Solving the Foreclosure Crisis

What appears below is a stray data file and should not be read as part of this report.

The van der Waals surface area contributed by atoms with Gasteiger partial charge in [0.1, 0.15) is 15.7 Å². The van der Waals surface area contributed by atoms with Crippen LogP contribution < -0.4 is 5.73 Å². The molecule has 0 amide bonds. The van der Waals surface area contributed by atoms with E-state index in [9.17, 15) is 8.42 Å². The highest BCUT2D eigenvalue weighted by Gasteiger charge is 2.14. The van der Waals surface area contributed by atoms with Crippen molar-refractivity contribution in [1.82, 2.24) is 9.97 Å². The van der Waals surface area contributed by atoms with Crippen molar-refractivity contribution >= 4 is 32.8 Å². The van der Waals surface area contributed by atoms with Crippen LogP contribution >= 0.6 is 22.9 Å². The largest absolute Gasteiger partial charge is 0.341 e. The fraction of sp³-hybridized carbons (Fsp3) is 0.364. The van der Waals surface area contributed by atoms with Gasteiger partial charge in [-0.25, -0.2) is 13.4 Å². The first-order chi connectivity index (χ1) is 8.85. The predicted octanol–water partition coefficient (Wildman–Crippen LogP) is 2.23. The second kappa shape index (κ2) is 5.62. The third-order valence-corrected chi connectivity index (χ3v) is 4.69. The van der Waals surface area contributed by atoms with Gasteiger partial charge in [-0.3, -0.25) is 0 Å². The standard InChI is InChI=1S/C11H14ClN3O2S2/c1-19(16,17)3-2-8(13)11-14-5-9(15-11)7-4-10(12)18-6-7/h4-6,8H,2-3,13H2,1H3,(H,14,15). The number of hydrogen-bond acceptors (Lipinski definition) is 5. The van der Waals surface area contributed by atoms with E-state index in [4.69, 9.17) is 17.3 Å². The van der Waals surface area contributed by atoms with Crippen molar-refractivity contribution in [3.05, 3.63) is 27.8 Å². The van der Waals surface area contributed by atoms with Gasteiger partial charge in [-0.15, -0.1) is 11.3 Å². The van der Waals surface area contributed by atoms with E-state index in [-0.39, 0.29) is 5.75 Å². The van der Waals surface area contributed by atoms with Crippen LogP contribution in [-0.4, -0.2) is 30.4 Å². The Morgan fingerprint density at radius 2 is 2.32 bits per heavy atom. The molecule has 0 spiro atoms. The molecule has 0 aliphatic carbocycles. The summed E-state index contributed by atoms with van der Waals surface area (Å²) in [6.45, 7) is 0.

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The foreclosure crisis has occurred for many reasons. Banks offered subprime loans and teaser rates. They approved under-qualified people to borrow more than they could afford to repay. These borrowers, so desperate to own a home, borrowed over their means, counting on a future and now non-existent upswing of the housing market to allow them opportunities to refinance at lower rates after teaser rates expired. As the housing market fell, the banks no longer offered the refinancing that these borrowers counted on, and other economic issues caused many of them to be on even less firm footing then when they got their mortgages. Foreclosing on homes that are unsellable in a slow market helps no one. Foreclosing on a home is devastating to the owners. They not only loose their home, but their families are uprooted. They are faced with nerve-racking and disconcerting circumstances for everyone in the family, including and especially the children. Some may even face homelessness because of it. It also hurts the bank, which looses money and has to extend the time and expense to try sell the house. In this economy selling is difficult and homes sit on the market for long periods of time. Empty houses hurt the community, making it less desirable to live in. Also, when banks loose money from foreclosure, they pass on the expense to new borrowers, making it harder to afford houses in the community. The economy in general is hurt by foreclosure because debt is a commodity which is sold and incorporated into investment packages. The idea is that when the debt is repaid, the interest paid on it is the financial incentive for the investment. With foreclosures, investors loose money and cannot afford further investments. With fewer... ... middle of paper ... ...ney matters. It is better to wait and force yourself to save enough to be ready and able to buy a home. Then you can live contentedly knowing that you can pay for it and not constantly fear foreclosure, uprooting your family and the possibility of becoming homeless. I also think a law should be passed about the degree to which a bank can vary from the prime rate, and should include a formula of basic borrower qualifications to help keep this crisis from continuing as more homes are sold in the future. Fixing the situation of the current foreclosure candidates is only part of the solution. The other part needs to be to make it so that this can’t happen again. If that means that some people will have to wait longer to achieve home ownership, then that’s fine. At least when they do reach that goal, it will be on firm footing and without fear of foreclosure.
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